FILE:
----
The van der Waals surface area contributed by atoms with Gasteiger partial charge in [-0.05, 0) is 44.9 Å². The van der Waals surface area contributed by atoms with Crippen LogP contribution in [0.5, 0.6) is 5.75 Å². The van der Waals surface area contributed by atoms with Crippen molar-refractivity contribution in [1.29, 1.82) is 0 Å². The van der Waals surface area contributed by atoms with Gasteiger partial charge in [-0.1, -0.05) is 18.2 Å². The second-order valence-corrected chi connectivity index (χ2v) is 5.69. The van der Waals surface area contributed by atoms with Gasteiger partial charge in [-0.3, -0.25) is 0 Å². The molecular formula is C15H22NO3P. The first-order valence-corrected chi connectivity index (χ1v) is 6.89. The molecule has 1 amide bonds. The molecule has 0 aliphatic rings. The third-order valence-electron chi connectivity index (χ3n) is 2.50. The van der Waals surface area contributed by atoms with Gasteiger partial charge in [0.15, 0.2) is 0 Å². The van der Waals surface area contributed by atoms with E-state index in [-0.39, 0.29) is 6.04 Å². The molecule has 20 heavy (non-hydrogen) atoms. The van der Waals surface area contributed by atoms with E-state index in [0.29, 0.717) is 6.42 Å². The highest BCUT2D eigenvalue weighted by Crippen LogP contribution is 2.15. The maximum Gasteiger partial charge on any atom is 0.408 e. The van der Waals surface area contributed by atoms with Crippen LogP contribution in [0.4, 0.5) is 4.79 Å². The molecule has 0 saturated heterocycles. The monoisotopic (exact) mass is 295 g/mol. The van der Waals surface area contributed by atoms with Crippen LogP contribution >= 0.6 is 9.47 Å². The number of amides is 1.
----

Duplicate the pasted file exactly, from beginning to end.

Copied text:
The van der Waals surface area contributed by atoms with Gasteiger partial charge in [-0.05, 0) is 44.9 Å². The van der Waals surface area contributed by atoms with Crippen LogP contribution in [0.5, 0.6) is 5.75 Å². The van der Waals surface area contributed by atoms with Crippen molar-refractivity contribution in [1.29, 1.82) is 0 Å². The van der Waals surface area contributed by atoms with Gasteiger partial charge in [-0.1, -0.05) is 18.2 Å². The second-order valence-corrected chi connectivity index (χ2v) is 5.69. The van der Waals surface area contributed by atoms with Gasteiger partial charge in [-0.3, -0.25) is 0 Å². The molecular formula is C15H22NO3P. The first-order valence-corrected chi connectivity index (χ1v) is 6.89. The molecule has 1 amide bonds. The molecule has 0 aliphatic rings. The third-order valence-electron chi connectivity index (χ3n) is 2.50. The van der Waals surface area contributed by atoms with Gasteiger partial charge in [0.15, 0.2) is 0 Å². The van der Waals surface area contributed by atoms with E-state index in [-0.39, 0.29) is 6.04 Å². The molecule has 20 heavy (non-hydrogen) atoms. The van der Waals surface area contributed by atoms with E-state index in [0.29, 0.717) is 6.42 Å². The highest BCUT2D eigenvalue weighted by Crippen LogP contribution is 2.15. The maximum Gasteiger partial charge on any atom is 0.408 e. The van der Waals surface area contributed by atoms with Crippen LogP contribution in [0.4, 0.5) is 4.79 Å². The molecule has 0 saturated heterocycles. The monoisotopic (exact) mass is 295 g/mol. The van der Waals surface area contributed by atoms with Crippen LogP contribution >= 0.6 is 9.47 Å². The number of amides is 1.